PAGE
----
This study investigated the effect of intrastriatal administration of Tat-D1Ri on behavioral and neurochemical changes in LID rat. We first verified the effectiveness of Tat-D1Ri by showing that the intrastriatal administration of Tat-D1Ri can decrease the interaction of D1R with NMDA (Figure 1). Then, we demonstrated that intrastriatal administration of Tat-D1Ri can reduce established dyskinetic severity and phosphorylation level of DARPP-32 at Thr34 in L-dopa-treated dyskinetic rats. Our next aim was to investigate whether the Tat-D1Ri administration could influence the expression of NMDAR and D1R. We found intrastriatal administration of Tat-D1Ri did not alter GluN2A and GluN2B expression, but downregulated the expression of GluN1 subunit and slightly increased membrane D1R expression in L-dopa-treated dyskinetic rats.
The interfering peptide (Tat-D1Ri) used in this study was synthesized with a Tat cell membrane transduction domain (YGRKKRRQRRR) and a core region of D1R–GluN1 binding motif. The arginine-enriched Tat domain renders cell permeability29 and the binding motif may compete with endogenous D1Rs for GluN1 binding. The Tat-D1Ri peptide was shown to inhibit the interaction between D1R and GluN1 subunit of NMDA in the recording pipettes in a previous study,11 and was used in other studies to prevent the physical interaction of D1R with GluN1 subunit of NMDA.30,31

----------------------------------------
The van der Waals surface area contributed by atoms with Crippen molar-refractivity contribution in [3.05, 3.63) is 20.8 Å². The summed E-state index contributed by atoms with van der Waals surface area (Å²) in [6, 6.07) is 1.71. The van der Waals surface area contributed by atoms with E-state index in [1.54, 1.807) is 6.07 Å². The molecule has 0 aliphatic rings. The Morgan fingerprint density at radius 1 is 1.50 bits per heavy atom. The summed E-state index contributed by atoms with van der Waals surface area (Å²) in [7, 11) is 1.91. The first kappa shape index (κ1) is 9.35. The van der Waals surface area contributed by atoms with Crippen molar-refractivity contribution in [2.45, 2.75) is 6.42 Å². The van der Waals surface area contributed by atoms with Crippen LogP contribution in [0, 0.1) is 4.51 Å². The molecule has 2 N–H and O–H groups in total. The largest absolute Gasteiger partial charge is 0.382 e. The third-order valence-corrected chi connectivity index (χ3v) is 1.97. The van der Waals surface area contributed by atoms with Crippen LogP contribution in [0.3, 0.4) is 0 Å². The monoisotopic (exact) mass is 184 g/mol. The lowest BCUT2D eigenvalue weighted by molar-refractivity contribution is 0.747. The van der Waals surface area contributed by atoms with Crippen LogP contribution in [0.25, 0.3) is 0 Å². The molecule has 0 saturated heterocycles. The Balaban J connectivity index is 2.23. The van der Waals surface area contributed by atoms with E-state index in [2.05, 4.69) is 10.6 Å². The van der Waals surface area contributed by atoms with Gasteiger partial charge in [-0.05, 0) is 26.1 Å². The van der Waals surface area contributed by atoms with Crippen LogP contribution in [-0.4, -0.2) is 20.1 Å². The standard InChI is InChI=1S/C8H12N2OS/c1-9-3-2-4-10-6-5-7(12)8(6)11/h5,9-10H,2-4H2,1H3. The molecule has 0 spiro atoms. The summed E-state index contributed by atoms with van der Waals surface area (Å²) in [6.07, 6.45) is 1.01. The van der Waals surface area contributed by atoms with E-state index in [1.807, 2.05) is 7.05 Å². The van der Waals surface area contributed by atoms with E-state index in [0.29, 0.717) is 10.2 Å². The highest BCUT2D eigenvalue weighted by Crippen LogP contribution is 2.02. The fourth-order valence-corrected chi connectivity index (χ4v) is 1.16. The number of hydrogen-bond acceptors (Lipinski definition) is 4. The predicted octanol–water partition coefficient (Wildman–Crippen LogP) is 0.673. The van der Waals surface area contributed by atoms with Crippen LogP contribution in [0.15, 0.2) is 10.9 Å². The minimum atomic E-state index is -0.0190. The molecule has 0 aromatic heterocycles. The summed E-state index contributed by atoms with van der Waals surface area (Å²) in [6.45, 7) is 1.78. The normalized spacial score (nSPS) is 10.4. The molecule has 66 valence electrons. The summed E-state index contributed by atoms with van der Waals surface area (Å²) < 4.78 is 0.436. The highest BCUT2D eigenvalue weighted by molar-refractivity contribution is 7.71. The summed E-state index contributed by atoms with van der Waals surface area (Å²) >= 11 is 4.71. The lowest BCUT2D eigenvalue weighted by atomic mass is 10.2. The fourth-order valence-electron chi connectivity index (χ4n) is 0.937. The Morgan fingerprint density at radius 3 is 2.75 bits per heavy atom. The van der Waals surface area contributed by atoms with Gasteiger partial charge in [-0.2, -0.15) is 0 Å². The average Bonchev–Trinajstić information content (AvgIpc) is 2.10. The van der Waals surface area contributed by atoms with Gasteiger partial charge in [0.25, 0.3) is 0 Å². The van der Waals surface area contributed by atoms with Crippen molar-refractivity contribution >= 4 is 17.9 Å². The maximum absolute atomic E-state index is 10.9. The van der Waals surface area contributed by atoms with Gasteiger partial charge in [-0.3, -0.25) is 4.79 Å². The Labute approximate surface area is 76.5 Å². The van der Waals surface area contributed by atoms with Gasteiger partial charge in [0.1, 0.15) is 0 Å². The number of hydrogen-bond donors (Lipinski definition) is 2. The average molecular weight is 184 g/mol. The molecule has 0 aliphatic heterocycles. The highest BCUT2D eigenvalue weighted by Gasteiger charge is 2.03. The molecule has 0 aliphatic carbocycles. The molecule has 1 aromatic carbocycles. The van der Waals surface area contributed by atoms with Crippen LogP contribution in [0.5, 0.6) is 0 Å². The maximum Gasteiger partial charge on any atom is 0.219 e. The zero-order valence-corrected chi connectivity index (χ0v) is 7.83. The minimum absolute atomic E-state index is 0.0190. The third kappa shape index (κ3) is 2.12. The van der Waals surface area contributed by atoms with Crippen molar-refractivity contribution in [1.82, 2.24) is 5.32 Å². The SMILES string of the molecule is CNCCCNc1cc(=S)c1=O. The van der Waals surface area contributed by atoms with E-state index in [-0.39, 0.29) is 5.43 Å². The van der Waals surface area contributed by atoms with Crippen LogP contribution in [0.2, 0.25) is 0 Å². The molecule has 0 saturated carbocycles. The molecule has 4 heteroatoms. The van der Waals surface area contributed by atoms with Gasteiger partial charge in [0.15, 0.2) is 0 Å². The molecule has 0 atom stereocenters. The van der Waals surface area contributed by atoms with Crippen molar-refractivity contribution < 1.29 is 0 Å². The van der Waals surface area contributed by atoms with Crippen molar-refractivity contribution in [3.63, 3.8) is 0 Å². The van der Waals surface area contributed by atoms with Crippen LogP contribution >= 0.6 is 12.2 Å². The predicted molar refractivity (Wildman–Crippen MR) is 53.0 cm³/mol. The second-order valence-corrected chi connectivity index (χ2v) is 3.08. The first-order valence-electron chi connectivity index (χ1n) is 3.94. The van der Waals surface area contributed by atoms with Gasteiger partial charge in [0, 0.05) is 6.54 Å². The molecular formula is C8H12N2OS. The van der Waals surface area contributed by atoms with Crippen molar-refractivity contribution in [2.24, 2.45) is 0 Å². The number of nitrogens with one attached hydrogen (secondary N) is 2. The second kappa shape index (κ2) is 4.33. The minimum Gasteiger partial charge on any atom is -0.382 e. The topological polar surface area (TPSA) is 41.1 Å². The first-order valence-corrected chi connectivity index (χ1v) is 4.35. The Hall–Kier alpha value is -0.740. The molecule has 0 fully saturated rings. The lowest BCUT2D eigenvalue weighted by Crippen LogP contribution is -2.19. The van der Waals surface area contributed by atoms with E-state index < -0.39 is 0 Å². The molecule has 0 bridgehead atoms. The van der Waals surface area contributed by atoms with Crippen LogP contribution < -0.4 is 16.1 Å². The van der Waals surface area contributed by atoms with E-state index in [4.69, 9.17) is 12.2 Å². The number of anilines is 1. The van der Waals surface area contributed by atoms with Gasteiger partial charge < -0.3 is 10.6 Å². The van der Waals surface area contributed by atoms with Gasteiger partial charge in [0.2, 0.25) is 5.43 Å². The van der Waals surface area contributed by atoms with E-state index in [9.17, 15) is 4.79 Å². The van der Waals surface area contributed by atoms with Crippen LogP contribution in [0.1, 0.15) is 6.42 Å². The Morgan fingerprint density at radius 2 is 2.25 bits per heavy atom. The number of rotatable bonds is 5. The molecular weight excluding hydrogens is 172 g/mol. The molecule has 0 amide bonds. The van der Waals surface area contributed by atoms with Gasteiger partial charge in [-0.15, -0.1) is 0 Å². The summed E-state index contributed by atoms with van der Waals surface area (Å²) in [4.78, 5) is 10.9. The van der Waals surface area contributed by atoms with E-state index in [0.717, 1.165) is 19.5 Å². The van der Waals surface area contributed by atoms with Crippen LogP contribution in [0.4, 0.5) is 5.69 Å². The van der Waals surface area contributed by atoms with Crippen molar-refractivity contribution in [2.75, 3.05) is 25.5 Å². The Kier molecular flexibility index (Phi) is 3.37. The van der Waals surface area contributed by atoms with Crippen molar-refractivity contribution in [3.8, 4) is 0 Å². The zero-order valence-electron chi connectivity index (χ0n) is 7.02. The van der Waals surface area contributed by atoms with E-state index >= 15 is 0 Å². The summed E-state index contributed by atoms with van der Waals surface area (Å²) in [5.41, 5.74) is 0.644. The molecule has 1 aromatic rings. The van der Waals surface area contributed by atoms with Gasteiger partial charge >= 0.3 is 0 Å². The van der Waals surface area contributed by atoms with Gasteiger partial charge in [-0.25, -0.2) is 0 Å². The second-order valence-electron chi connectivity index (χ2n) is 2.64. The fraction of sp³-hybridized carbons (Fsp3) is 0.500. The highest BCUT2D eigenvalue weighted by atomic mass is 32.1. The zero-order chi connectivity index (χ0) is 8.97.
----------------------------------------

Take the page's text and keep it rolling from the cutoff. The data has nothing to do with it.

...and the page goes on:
LID has been viewed as an aberrant form of motor learning resulting from DA and glutamate-dependent molecular alterations at corticostriatal synapses.32,33 Given the interaction of D1R and NMDA, we used the interfering peptide to observe its impact on LID. ALO score has been used to evaluate the severity of dyskinesia and potential antidyskinetic drugs for PD.34 The reduction of ALO score induced by the intrastriatal administration of Tat-D1Ri, but not Tat-D1Rc, indicated the ability of Tat-D1Ri to reduce dyskinetic behavioral responses to levodopa. The pathogenesis of cocaine addiction is also believed to involve the abnormal synaptic plasticity controlled by DA and glutamate systems in MSN.35 It has been recently reported that the dissociation of D1R/GluN1 interactions remarkably prevents the development of psychomotor sensitization to cocaine.36
DARPP-32 is a key component of the canonical cAMP/cAMP-dependent protein kinase (PKA) signaling cascade activated by D1R.37 It also has been shown that LID is decreased by selective inactivation of DARPP-32 in striatonigral MSNs.38 The phosphorylation of DARPP-32 at Thr35 has been causally linked to the emergence of LID.26 As shown in this study, the effect of the intrastriatal administration of Tat-D1Ri on downregulation of phosphorylation of DARPP-32 at Thr35 was in accordance with the behavioral result, which indicated disruption of D1R–GluN1 interaction may alleviate LID.